Pope Leo XI, born Alessandro Ottaviano de' Medici, was Pope from 1 to 27 April 1605. His pontificate is one of the briefest in history having lasted under a month. He was from the prominent House of Medici originating from Florence.
On 14 March 1605, eleven days after the death of Clement VIII, 62 cardinals entered the conclave. Prominent among the candidates for the papacy were the great historian Cesare Baronius and the famous Jesuit controversialist Robert Bellarmine, future saint.
But Pietro Aldobrandini, the leader of the Italian party among the cardinals, allied with the French cardinals and brought about the election of Alessandro against the express wish of King Philip III of Spain. King Henry IV of France is said to have spent 300,000 écus in the promotion of Alessandro's candidacy.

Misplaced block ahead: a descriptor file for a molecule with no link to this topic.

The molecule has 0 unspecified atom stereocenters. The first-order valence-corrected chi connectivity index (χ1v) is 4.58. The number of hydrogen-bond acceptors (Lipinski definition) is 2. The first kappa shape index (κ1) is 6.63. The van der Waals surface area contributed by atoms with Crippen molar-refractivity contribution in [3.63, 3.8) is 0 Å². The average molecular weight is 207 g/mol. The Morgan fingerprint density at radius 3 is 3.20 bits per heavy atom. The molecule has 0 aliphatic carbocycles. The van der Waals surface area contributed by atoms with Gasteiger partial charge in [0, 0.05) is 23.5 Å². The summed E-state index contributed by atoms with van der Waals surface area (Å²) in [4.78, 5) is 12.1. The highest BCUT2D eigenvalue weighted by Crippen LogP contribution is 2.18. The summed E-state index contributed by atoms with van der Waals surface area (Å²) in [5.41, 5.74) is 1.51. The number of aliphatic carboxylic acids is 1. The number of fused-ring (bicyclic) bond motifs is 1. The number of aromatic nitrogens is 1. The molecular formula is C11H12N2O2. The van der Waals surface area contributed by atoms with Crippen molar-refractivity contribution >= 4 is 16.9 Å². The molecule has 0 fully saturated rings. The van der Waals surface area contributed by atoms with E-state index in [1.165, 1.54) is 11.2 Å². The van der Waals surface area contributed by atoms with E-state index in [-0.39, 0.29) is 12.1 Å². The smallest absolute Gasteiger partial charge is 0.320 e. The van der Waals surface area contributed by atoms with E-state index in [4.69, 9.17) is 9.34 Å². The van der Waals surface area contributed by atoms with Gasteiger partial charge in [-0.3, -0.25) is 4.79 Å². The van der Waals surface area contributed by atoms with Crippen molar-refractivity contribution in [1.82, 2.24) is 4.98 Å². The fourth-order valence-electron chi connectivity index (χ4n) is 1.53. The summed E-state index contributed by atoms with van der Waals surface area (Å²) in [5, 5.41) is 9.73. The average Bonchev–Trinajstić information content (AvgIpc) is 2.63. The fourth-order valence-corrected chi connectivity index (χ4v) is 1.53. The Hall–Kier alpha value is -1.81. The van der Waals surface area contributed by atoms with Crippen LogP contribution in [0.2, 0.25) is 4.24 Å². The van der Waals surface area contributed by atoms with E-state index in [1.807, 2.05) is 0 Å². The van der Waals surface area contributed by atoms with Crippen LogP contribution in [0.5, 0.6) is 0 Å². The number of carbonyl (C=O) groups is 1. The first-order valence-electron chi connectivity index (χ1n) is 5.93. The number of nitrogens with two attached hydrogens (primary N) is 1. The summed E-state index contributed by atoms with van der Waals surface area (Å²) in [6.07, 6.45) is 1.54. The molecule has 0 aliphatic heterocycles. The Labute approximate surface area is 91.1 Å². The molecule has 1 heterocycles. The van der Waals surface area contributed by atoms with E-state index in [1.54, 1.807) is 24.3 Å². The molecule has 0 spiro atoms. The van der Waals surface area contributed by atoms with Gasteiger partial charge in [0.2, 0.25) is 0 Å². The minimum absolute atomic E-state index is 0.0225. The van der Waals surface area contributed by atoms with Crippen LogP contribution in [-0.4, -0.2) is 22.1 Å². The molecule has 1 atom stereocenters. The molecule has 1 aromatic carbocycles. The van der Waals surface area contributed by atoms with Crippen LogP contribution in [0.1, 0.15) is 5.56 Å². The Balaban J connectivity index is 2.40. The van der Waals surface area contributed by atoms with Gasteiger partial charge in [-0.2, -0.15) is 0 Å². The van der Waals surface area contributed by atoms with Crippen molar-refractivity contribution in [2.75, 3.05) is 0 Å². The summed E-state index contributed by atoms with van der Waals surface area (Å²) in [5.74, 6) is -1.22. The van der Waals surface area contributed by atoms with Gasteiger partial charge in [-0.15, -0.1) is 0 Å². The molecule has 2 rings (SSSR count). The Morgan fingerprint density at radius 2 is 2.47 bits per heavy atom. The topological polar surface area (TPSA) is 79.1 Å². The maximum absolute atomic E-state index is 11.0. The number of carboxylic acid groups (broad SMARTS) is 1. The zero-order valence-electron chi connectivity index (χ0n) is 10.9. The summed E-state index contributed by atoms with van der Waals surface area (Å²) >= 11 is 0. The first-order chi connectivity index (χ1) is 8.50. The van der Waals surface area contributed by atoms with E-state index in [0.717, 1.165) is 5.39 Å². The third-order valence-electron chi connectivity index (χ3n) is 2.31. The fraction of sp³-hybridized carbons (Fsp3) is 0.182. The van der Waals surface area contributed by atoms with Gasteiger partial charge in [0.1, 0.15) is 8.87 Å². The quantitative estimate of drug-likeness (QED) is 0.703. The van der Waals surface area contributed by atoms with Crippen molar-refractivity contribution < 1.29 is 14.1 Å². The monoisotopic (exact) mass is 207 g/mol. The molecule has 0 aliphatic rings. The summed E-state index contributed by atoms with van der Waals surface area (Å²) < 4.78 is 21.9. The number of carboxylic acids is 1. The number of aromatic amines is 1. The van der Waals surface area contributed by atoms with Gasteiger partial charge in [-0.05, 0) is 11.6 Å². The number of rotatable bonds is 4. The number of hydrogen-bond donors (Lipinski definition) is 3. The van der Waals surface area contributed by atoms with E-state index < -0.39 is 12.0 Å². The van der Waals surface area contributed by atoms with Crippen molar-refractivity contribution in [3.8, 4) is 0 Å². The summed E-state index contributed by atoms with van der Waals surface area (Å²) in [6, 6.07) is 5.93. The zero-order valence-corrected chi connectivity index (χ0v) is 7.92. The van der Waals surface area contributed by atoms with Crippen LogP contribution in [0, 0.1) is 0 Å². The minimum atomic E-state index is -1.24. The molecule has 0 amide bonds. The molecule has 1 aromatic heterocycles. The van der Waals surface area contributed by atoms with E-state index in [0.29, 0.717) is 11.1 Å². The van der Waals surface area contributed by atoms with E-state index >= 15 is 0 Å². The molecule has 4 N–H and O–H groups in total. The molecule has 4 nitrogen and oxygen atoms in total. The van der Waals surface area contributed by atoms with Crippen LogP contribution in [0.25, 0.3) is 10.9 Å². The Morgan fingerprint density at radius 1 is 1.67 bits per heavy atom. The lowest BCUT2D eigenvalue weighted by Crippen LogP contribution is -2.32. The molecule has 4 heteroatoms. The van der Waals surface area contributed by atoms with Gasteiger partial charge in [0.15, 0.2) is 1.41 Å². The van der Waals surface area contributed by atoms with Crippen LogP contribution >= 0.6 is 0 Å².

On 1 April 1605, Cardinal Alessandro de' Medici was elected as pope. He chose to be called Leo XI in honor of his uncle Pope Leo X. He was crowned on 10 April 1605 by the protodeacon, Cardinal Francesco Sforza and he took possession of the Basilica of Saint John Lateran on 17 April 1605.
When he was elected, Leo XI was almost 70 years of age, and he died 27 days later. His death came as a result of fatigue and cold in the ceremony of taking possession of the Basilica of St John Lateran. He was called Papa Lampo ("Lightning Pope") because his papacy was so short.